Thank you, Deanne, for feeding me lunch and for being such a lovely and welcoming hostess! You must come to the PNW so I can repay the favor.


  1. I knew Deanne had turned her attention to bromeliads but had no idea it was to this extent! Wonderful that you two met up, and thanks for bringing your camera.

  2. Oh Alison! This is so fantastic! I just love your visual take on my gardens. I love the close up of the new perennial pot in the back by the shed. Many, many thanks for sharing this. I needed a smile on my face today. I've been pretty down in the dumps the last couple days since Doug was injured. We'll find out Friday when the surgery will be scheduled. Thanks again for sharing your lovely pictures.

  3. How wonderful that you were able to visit Deanne's lovely garden. Her garden is so colourful and she has so many tropical plants that she places so well that it looks like she loves further south of the country.

  4. Wow! I'm not a tropical plant collector, but seeing this I can see why it's a contagious garden malady! But I want to know where she keeps these plants during the long, cold winter. Does she have a greenhouse? A really BIG greenhouse?

  5. Oh, my! What a visual treat. I had the same question as Linda above, but I found the answer. My question now is how the Bromeliad Tree is going to come inside? I have long wanted to have an Epi tree but the logistics just seem impossible.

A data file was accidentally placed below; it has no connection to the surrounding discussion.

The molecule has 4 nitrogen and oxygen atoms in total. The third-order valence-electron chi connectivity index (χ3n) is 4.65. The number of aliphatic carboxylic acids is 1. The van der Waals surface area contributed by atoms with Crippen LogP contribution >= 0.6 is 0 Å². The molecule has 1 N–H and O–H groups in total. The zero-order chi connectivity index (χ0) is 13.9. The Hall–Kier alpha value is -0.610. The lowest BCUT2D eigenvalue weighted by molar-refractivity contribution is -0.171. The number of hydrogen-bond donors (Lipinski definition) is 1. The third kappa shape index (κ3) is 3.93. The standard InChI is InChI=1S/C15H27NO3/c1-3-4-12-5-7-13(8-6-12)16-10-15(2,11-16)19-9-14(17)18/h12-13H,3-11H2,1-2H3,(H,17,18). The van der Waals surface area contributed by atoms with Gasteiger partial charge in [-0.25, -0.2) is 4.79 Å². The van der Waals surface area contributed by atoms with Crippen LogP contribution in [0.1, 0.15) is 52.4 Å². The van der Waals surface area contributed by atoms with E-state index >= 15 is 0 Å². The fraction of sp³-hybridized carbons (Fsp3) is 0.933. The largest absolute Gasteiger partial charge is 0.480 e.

Fantastic that you got to visit, Alison. Even more wonderful that we got to see through your eyes and hear such good commentary.

  6. Beautiful pictures of a beautiful garden, Alison. I especially liked the panoramic images of the container collections. And you have me wondering if I don't need some additional bromeliads too.

    BTW, I hope your son has recovered from his surgery and is doing fine now!

  7. Wonderful post captured Deannes garden beautifully. Next time you're back yonder maybe we can set you up with a couple more !

    1. Absolutely Kathy, would love to have the bloggers visit Sue's and Monique's gardens, not to mention if we could get them up to Coastal Maine

  8. Oh yes! I'm so glad you visited Deanne and took so many photos, it's a bromeliad fantasy land...

  9. Deanne's garden has fascinated me on her blog for quite a while now. How lucky that you got to visit it in person. You got some great photos of this exuberant and gorgeous garden! That orange bromeliad - Rare Plant Research - next year-let's make a date!

  10. I can just see you two like-minded gardeners settling down to lunch and a long heart-to-heart, like long lost chums. The photo looking into the heart of the bromeliad with the pinstripes is fabulous.

  11. Wow, never thought I'd see such a lush tropical garden in New Hampshire.

  12. Alison, I was searching for Bill Seaborn, author of the 1976 Bromeliad book that I treasure and found this link:

    We might want to spend time here.

  13. Oh those bromeliads! Thanks for pointing me towards another blog to follow! I'm planning an expansion of my bromeliad collection and it will be great to learn from her blog. Everything looks amazing and healthy. The container plants and garden all look incredible!

  14. I love this garden. Thanks for sharing your visit to it!